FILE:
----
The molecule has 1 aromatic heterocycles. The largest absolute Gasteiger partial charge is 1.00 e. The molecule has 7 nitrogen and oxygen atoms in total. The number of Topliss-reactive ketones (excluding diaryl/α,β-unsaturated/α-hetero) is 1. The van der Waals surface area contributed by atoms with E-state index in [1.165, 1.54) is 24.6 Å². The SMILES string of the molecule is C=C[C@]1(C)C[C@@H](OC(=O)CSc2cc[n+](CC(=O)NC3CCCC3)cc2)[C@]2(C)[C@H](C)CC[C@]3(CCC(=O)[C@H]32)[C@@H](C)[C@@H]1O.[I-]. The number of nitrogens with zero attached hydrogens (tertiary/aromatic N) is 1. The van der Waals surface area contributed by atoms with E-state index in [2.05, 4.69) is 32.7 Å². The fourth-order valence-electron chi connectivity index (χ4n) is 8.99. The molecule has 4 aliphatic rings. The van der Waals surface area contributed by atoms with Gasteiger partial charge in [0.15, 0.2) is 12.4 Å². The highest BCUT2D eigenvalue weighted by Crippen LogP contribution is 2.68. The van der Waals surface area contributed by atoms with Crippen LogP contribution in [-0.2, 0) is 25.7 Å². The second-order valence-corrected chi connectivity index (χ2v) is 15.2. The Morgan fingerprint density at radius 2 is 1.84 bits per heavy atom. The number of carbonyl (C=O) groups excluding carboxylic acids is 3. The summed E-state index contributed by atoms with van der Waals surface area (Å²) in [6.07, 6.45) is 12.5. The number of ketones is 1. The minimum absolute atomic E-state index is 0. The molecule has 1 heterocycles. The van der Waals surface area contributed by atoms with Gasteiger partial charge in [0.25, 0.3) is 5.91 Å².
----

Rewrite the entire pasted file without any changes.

The molecule has 1 aromatic heterocycles. The largest absolute Gasteiger partial charge is 1.00 e. The molecule has 7 nitrogen and oxygen atoms in total. The number of Topliss-reactive ketones (excluding diaryl/α,β-unsaturated/α-hetero) is 1. The van der Waals surface area contributed by atoms with E-state index in [1.165, 1.54) is 24.6 Å². The SMILES string of the molecule is C=C[C@]1(C)C[C@@H](OC(=O)CSc2cc[n+](CC(=O)NC3CCCC3)cc2)[C@]2(C)[C@H](C)CC[C@]3(CCC(=O)[C@H]32)[C@@H](C)[C@@H]1O.[I-]. The number of nitrogens with zero attached hydrogens (tertiary/aromatic N) is 1. The van der Waals surface area contributed by atoms with E-state index in [2.05, 4.69) is 32.7 Å². The fourth-order valence-electron chi connectivity index (χ4n) is 8.99. The molecule has 4 aliphatic rings. The van der Waals surface area contributed by atoms with Gasteiger partial charge in [0.15, 0.2) is 12.4 Å². The highest BCUT2D eigenvalue weighted by Crippen LogP contribution is 2.68. The van der Waals surface area contributed by atoms with Crippen LogP contribution in [-0.2, 0) is 25.7 Å². The second-order valence-corrected chi connectivity index (χ2v) is 15.2. The Morgan fingerprint density at radius 2 is 1.84 bits per heavy atom. The number of carbonyl (C=O) groups excluding carboxylic acids is 3. The summed E-state index contributed by atoms with van der Waals surface area (Å²) in [6.07, 6.45) is 12.5. The number of ketones is 1. The minimum absolute atomic E-state index is 0. The molecule has 1 heterocycles. The van der Waals surface area contributed by atoms with Gasteiger partial charge in [0.25, 0.3) is 5.91 Å².